Name: Keyon Dooling
Birth Date: May 8, 1980 (age 29)
Birth Place: Fort Lauderdale, FL
College: University of Missouri
Drafted: 2000, 1st round, 10th overall by Orlando
Experience: 9 season
Contract: $3.56 million in 2009-10
Dooling proved that his solid 2007-08 season was no fluke by posting a career high in points (9.7) off the bench backing up Devin Harris and Vince Carter. After his 07-08 campaign in Orlando where he posted a career high in True Shooting (TS) percentage of 57.2, more than a 7 percent rise from the year before, ESPN’s John Hollinger cited such a leak in TS as a “red flag.” However, Dooling posted a 56.2 TS last season, good for 20th among all shooting guards who played at least 500 minutes last year. So the red flags should probably be lowered.
Dooling was able to put up a strong TS in large part because of his three-point shooting last year. He shot a career high 42 percent from three last year, good for 16th overall in the league. Of the 261 field goals Dooling made last year, 99 of them were treys. Dooling has also always been a good free throw shooter, posting an 80 percent lifetime FT average. He shot 83 percent from the charity stripe last year, but also got to the line less than the year before when Dooling was attacking the basket more often. He shot 39 less free throws in 740 more minutes last year, compared to the year before. About 24 percent of all of Dooling’s shots last year were inside shots, compared to 29 percent the year before.
The other big issue for Dooling, and something that is especially worth watching this upcoming season with the arrival of PG Rafer Alston, is where do you want play Dooling? At 6’3” he’s always been considered more of a tweener – not quick enough and not a good enough ball-handler to play point, but undersized to play the two. Last season, Dooling ran the point 30 percent of the time for the Nets, and was at the two 22 percent of the time. However, his numbers were down at the point. His Player Efficiency Rating (PER) was 14.9 at the point compared to 15.6 at the two, according to 82games. He also had a lower effective field goal (eFG) percentage at the point (49 percent compared to 56 percent) and had a higher turnover ratio (2.7 compared to 2). Also, when analyzing Nets rotations at 82games, and a rotation of Harris-Dooling-Carter-Anderson-Lopez was good for a +8, a rotation of Harris-Dooling-Carter-Hayes-Lopez was good for a +23 (the highest for a rotation involving Dooling), while the rotation of Dooling-Carter-Hassell-Yi-Lopez, essentially the starting lineup with Dooling in for Harris, had an astounding -47.
Further cementing Dooling’s “tweener” status is his passing ability. Dooling averaged 6.2 assists per 48 minutes, which would rank him 7th out 40 shooting guards who played in at least 70 games or had more than 400 assists. As a point guard, that ranking drops him down to 36th out of 44 point guards who played in at least 70 games or had more than 400 assists. Similarly, Dooling’s assist ratio – percentage of a player’s possessions that ends with an assist – of 25.9 ranked him 4th out of qualifying shooting guards, and 36th among point guards.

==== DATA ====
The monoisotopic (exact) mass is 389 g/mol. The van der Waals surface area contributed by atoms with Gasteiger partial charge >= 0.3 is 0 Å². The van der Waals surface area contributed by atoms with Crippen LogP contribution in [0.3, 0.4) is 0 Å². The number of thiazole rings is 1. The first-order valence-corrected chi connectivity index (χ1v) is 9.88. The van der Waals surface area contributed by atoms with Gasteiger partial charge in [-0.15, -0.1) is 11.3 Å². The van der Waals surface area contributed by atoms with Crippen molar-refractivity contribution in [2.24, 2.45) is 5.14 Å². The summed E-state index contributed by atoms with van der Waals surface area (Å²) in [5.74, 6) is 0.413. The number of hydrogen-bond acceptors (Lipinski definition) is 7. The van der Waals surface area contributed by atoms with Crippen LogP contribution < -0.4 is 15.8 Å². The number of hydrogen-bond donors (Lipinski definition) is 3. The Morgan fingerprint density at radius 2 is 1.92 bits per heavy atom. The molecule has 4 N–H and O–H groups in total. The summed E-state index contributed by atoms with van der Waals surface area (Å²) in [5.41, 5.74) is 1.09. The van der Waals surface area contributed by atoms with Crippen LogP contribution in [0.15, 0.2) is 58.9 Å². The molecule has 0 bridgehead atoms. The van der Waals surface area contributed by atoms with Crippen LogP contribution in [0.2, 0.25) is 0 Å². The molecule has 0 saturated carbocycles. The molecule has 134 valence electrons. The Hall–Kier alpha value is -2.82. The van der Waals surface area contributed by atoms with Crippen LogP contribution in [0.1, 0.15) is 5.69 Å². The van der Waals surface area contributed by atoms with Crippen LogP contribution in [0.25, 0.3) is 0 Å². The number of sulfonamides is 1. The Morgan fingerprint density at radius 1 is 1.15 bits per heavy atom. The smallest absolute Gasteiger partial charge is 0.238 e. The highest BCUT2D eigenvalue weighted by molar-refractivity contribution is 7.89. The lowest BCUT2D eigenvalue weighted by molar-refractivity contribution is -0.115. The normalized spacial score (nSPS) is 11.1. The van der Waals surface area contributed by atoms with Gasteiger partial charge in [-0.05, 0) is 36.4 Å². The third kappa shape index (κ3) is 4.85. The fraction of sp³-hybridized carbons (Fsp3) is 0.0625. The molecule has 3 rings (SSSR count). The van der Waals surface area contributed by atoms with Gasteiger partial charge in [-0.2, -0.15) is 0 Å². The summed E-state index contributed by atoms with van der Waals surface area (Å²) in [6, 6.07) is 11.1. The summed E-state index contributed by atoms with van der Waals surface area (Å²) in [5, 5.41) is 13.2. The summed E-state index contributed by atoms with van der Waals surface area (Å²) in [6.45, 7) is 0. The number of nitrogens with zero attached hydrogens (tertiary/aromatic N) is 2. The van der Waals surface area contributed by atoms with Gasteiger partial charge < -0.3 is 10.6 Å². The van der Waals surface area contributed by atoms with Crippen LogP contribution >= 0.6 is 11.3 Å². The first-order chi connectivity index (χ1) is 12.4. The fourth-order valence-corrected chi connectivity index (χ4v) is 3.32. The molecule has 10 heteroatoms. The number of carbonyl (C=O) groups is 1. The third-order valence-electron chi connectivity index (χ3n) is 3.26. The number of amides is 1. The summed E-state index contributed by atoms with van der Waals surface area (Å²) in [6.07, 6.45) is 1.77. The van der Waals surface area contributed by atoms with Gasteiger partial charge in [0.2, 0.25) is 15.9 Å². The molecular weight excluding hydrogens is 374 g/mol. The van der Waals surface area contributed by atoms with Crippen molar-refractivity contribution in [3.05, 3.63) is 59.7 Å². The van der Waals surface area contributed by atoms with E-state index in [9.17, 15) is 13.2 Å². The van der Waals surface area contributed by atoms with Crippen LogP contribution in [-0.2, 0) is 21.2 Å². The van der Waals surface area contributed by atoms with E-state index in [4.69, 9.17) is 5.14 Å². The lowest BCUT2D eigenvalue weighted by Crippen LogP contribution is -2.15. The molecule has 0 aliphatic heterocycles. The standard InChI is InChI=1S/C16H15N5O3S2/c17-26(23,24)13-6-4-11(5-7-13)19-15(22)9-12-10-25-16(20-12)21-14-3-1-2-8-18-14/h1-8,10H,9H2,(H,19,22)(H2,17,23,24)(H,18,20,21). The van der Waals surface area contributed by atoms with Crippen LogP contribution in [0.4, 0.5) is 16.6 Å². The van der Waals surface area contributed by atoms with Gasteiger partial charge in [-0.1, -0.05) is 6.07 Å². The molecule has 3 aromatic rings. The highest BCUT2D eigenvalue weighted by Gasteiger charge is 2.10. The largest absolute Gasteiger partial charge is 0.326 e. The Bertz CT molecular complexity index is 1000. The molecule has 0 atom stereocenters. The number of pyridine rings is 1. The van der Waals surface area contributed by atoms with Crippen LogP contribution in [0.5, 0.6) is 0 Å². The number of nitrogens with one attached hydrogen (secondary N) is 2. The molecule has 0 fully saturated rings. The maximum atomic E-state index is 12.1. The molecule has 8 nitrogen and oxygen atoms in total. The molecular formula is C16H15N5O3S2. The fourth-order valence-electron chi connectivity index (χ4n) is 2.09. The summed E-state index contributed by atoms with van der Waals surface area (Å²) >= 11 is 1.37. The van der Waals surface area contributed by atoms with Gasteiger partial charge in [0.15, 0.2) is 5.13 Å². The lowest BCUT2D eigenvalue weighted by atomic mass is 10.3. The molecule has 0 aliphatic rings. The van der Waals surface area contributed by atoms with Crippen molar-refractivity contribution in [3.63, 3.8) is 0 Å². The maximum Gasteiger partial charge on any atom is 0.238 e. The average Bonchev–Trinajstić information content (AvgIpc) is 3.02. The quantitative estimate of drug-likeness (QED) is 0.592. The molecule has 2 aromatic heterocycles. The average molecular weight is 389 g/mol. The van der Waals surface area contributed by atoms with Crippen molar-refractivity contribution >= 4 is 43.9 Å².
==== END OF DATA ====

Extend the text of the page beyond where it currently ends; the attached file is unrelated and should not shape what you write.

Where Dooling looked to truly slip from his 2007-08 season was on the defensive end. After 07-08, Hollinger called Dooling an “elite defender” and a “worthy candidate” for the All-Defensive team. Similarly, Draft Express called Dooling “a very talented defender who has the developed intensity to use his physical assets.” This praise was due in large part to the fact that the Magic in 07-08 gave up 3.9 fewer points per 100 possessions when he was on the court versus when he was on the bench.
Dooling just did not appear to have that kind of a presence on the defensive end with the Nets last season. For instance, the Nets defense gave up 4.5 more points with Dooling on the court, compared to when he was on the bench. Some of that may have had something to do with his ongoing hip injury last season, which he addressed with surgery during the summer. You also have to consider the vast amount of minutes he logged at the point guard position compared to the year prior, where he only played 18 percent of the team’s minutes at PG (and 15 percent at the two). When Dooling was on the floor at the point last year, opposing PGs torched him for 54 percent eFG and 19.6 PER. Opposing shooting guards fared worse, but not terribly, posting a 52 percent eFG and a 16.6 PER. Her certainly looked more lock-down at the post with Orlando two seasons ago when opposing PGs had a 46 percent eFG and a 14.5 PER when Dooling was playing point.
It’s worth keeping an eye on Dooling’s injury status going into the preseason. He was still not fully recovered from his hip surgery when the Nets held their open practice at the beginning of September. Meanwhile, his name is also getting thrown around in trade talks, most notably with the Miami Heat who are seeking a backup PG.
If the nets do intend to keep both Rafer Alston and Dooling as bench players this season, one would imagine that Alston, the more pure point guard who actually was the starter on an NBA finals team last season, would play the bulk of the time backing up Devin Harris and Dooling would be more of a two guard. Coach Lawrence Frank might also be tempted to go with some small lineups with Alston at the point, Harris at the two and Courtney Lee at the three, which could takes some overall minutes away from Dooling. Because of the depth the Nets have in the backcourt, Dooling will likely be allowed as much time as possible to recover from his hip surgery. It will be interesting to watch to see if Dooling can build on his offensive performance from last year or if he has some accumulated rust from the injury.
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